Several different techniques for internal fixation have been proposed and employed over the years, with different rates of success. Historically, the most commonly used technique for managing patellar fracture fixation is represented by the modified tension-band wiring technique [5, 13, 19, 23]. It involves longitudinal Kirschner wires (K-wires) and 18-gauge stainless steel wire in a figure-of-eight pattern looped over the anterior side of the patella. This technique neutralizes tension forces anteriorly produced by the extensor mechanism at knee flexion and converts them into stabilizing compressive forces at the articular surface [23]. This construct represents the most widely used method of fixation for transverse and comminuted patellar fracture. Over the years, this technique was further modified by different authors using either K-wires or cannulated screws with different stainless steel wire configurations. Even though substantially good clinical results have been reported, all techniques using metallic wires can result in symptomatic hardware, which represents the most frequent complication, with reported rates varying from 0 % to 60 % [12, 14, 20]. In fact, implants can irritate overlying soft tissue and cause pain, requiring a second surgery to remove the implant. In addition, a high incidence of infection has been reported [9, 12]. For this reason some authors have advocated the use of nonabsorbable sutures, such as braided polyester, to fix the fracture when using various techniques [6, 7, 9, 12, 21]. Several advantages of using a suture over a wire have been shown in the literature, such as lower rate of revision surgery and higher patient tolerance of surgical material that does not irritate soft tissues as much as wire. Another advantage is represented by easier handling of suture materials for the surgeon, which could determine shorter operating and tourniquet time [9, 11]. Few authors reported data concerning the use of tension-band fixations employing nonabsorbable sutures. Although no. 5 Ethibond (Ethicon, Somerville, NJ, USA) and no. 5 Ti-Cron (Davis and Geck, Gosport, Hampshire, UK) braided polyester sutures have been clinically and biomechanically studied for patellar fracture fixation, to our knowledge there are no data on the use of FiberWire sutures (Arthrex, Naples, FL, USA).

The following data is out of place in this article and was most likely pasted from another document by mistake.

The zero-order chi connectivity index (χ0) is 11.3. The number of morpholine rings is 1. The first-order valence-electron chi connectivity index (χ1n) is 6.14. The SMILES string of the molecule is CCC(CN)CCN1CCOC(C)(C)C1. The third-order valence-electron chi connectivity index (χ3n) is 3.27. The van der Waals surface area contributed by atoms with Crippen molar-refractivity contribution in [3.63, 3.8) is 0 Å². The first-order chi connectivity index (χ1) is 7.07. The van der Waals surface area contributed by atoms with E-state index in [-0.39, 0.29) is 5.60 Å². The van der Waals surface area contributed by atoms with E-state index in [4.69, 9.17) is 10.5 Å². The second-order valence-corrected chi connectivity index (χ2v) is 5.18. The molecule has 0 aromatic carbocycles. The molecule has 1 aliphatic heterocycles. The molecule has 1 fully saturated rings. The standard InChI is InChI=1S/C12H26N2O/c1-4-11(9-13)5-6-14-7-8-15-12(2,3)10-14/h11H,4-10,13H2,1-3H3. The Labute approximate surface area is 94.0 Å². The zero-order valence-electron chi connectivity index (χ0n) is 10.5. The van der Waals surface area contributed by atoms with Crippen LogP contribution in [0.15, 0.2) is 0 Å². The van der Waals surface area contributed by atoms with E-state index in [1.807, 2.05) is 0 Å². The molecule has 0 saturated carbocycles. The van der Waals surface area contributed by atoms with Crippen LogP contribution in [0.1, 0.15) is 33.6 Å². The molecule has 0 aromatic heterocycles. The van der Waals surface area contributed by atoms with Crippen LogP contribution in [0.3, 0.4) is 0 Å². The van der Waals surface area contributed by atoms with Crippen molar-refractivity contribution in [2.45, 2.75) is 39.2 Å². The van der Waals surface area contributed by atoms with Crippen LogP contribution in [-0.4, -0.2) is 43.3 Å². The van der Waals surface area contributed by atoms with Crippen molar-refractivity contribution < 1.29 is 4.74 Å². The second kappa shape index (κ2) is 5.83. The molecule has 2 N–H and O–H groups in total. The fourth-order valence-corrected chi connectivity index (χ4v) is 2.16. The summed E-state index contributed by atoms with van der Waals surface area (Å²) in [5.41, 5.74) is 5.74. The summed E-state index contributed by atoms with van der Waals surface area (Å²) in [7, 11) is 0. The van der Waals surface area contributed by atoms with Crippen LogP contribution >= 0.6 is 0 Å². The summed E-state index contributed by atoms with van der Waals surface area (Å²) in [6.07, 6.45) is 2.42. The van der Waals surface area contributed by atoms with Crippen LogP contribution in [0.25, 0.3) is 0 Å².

The aim of this study was to evaluate clinical outcome and rate of postoperative complications of patients who underwent an open reduction and internal fixation (ORIF) using a tension-band wiring technique with a FiberWire suture. The authors hypothesized that a FiberWire tension band could be used for patellar fracture fixation, decreasing the rate of symptomatic hardware without reducing the rate of fracture healing.